Libya and China seek greater economic ties

Libya and China seek greater economic ties

Libya was once a hotspot for Chinese investment. But the money flows came to a screeching halt after the 2011 death of Muammar Gaddafi and the subsequent civil war. 

During the crisis, more than 35,000 Chinese were pulled out of Libya making it the largest overseas evacuation since the foundation of Communist China, according to the South China Morning Post. 

Today, China is reportedly considering a return to the oil-rich country. 

In May, Prime Minister Abdul Hamid Dbeibah from Libya’s internationally recognized government based in Tripoli, met with top Chinese officials on the sidelines of the China-Arab States Cooperation Forum in Beijing.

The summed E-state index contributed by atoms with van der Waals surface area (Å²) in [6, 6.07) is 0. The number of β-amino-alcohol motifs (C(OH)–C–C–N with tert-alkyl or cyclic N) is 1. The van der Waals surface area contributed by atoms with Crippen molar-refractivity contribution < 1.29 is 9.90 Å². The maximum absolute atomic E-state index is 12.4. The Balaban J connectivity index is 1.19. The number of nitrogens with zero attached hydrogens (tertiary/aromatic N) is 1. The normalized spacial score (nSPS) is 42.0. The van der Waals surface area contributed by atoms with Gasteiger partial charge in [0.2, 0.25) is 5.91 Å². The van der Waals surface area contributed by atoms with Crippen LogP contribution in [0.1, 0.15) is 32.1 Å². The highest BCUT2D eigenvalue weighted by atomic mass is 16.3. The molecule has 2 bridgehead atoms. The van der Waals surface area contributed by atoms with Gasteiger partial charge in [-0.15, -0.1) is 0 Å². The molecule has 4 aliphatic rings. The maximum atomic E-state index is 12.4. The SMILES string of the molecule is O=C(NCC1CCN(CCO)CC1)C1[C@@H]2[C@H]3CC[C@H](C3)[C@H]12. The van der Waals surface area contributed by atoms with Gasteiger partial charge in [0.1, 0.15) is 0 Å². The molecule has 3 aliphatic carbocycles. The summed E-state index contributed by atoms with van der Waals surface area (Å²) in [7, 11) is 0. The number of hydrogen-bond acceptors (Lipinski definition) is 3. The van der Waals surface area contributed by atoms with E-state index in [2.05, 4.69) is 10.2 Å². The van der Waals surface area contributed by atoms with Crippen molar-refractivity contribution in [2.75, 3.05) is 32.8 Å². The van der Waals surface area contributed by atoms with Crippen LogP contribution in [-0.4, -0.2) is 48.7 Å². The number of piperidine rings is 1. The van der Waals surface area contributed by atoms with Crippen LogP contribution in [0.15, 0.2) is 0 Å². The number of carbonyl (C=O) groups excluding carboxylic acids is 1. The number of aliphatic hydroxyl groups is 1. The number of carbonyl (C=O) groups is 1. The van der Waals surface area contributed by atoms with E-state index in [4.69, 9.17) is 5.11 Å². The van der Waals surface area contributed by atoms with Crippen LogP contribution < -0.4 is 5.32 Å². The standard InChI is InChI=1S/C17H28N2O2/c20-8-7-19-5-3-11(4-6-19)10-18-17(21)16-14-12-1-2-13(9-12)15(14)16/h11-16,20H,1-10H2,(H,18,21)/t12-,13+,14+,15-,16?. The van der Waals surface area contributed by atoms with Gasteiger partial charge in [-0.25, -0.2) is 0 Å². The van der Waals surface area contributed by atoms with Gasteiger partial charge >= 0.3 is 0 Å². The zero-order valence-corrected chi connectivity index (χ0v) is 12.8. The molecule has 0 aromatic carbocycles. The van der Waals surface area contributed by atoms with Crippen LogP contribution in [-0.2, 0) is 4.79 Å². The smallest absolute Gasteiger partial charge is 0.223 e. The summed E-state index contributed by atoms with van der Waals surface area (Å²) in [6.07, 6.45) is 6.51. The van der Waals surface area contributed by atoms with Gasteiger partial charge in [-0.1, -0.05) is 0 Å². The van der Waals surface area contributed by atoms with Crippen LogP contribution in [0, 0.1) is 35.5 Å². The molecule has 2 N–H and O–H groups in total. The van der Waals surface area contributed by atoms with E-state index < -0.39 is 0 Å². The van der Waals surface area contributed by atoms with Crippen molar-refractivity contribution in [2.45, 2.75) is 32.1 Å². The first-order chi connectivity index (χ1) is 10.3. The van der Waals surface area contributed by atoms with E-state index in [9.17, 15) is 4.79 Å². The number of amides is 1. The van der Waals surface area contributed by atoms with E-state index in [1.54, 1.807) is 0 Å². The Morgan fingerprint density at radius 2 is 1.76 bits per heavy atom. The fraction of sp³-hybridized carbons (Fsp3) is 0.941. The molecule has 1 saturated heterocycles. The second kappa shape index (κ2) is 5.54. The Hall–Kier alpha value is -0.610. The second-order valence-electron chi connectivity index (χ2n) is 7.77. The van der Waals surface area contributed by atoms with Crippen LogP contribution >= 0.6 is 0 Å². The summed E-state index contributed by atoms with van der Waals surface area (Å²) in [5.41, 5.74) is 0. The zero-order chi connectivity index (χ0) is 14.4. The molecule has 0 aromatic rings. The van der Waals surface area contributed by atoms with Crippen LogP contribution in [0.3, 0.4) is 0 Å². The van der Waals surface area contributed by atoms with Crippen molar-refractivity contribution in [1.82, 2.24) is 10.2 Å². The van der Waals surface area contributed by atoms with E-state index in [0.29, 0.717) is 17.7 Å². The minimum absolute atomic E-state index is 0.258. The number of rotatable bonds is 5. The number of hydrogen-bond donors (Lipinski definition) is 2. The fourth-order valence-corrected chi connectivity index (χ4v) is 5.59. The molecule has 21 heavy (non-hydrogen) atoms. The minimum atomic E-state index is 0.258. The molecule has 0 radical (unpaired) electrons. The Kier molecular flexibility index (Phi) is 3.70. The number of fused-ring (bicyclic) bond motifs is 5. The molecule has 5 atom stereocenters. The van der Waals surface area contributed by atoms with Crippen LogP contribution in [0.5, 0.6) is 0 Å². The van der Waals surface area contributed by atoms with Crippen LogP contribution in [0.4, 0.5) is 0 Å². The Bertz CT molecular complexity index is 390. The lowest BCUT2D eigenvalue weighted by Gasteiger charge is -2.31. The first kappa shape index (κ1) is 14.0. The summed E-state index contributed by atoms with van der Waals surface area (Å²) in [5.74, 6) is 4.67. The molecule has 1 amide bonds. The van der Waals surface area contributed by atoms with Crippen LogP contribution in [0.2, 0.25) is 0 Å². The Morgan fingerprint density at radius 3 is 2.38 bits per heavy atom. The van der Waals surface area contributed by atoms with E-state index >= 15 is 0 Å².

Premiere Li Qiang reportedly told Dbeibah that China was interested in a variety of infrastructure and development projects. 

“It is hoped that Libya will provide a fair and non-discriminatory business environment for Chinese companies,” Li said. 

Libyan media reported that discussions included the potential reopening of the Chinese embassy in Tripoli, a crucial step before resuming investment. 

Shaio Zerba, director of the Centre for Intelligence and Security Studies at the University of Mississippi told the South China Morning Post “Engaging in economic cooperation and infrastructure projects with Libya advances two Chinese goals – achieving energy security and increasing China’s influence in Africa.” 

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